has resulted in a very stable growth
trend for the value of the fund. The
government’s contributions to the
principal of the fund include the transfer
of a portion of non-renewable resource
royalties, special legislative appropriations of earned income, and transfers to maintain the real
State of Alaska 1976.
Alaska Permenant Fund Corporation 2013, FAQ.
value of the fund (inflation proofing).47 This graph illustrates the growth of the constitutionally
protected principal of the fund from its creation until 2001,48 which shows an unambiguous
upward trend in the value of the fund’s principal. As a result of the steady flow of revenues into
the fund, it is currently valued at $51.7 billion USD, making it the largest fund of its kind in the
United States.49 The constitutional requirements for allocating revenues to the fund has resulted
in fund managers receiving steady flows and, barring investment losses, an ever increasing
principal with which to invest for future generations of Alaskans.
A major impetus behind the creation of the Permanent Fund was the concern over how
the potential revenue from the large-scale exploitation of oil in Alaska was going to be managed.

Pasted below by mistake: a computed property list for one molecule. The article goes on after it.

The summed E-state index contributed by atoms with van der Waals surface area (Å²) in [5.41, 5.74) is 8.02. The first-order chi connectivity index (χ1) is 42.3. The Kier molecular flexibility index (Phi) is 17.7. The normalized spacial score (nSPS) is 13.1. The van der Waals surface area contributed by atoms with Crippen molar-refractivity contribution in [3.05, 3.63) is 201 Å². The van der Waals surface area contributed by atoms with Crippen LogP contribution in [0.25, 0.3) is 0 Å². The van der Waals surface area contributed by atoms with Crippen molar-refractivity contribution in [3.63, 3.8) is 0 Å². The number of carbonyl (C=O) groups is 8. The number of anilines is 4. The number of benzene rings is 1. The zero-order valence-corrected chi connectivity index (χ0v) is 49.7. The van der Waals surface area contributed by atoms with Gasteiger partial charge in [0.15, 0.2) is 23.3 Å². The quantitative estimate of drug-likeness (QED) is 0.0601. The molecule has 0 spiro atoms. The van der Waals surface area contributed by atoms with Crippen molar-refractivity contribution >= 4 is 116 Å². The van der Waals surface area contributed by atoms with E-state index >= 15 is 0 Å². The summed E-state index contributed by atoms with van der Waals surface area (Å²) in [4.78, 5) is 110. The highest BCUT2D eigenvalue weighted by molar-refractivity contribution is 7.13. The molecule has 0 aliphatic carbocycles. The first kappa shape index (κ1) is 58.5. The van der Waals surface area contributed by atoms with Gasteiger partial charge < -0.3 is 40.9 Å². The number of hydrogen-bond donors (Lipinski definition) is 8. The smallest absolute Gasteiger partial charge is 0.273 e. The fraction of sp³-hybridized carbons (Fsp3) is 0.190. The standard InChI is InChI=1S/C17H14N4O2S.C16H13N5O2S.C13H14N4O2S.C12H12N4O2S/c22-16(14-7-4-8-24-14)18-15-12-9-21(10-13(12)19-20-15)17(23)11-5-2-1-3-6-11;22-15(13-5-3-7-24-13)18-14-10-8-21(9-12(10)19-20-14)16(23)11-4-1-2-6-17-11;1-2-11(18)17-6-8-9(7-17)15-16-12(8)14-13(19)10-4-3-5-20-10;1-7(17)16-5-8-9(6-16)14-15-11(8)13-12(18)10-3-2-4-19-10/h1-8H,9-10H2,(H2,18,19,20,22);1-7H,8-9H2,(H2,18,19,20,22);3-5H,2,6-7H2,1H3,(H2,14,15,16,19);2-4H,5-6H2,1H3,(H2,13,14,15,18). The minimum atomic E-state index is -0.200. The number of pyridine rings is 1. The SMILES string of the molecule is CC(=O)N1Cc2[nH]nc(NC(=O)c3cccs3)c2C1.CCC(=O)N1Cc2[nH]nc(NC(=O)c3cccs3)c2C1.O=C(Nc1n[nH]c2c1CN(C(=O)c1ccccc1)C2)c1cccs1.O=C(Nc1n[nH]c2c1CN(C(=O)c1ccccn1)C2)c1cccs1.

The constitution of Alaska declares that all natural resources belong to the citizens of Alaska,
and the discovery of oil in 1968 quickly became a key issue for the public.50 The first auction of
oil leases raised $900 million, and with no guidelines in place to manage these revenues, the state
government had spent the entirety of these funds by 1976.51 The Permanent Fund was thus
created as an entity that would ensure a portion of the revenues from non-renewable natural
resources would be shielded from being spent immediately by the legislature.52 In the years
following the creation of the Permanent Fund the legislature further decided that the fund should
primarily be managed as a savings fund for future generations, rather than a fund used to
promote current economic development.53 Having decided that the Permanent Fund was to be an
intergenerational trust fund, in 1980 the legislature created the Alaska Permanent Fund
Milke 2008, 15.
Anderson 2002, 63.
Alaska Permenant Fund Corporation 2013, FAQ.
Anderson 2002, 58.
Ibid., 59.
Ibid., 59.
Ibid., 59.
Corporation (APFC), a state-owned entity that would manage the assets of the fund.54 The
Alaska legislature decided that entrusting a state-owned entity to manage the fund would
increase the independence of the fund by reducing political interference, while at the same time
holding the management of the fund accountable to the legislature and thus the people of
Alaska.55 Since 1980 the AFPC has managed the investment of the Permanent Fund’s assets in
accordance with the goals established by the Alaskan legislature.
The Alaska Permanent Fund Corporation manages the assets of the fund, which are
constitutionally bound to being invested in income-producing investments. Originally the fund
was limited to only investing in fixed income investments, but the approved list of incomeproducing investments has since been expanded to enable the AFPC to invest in real estate and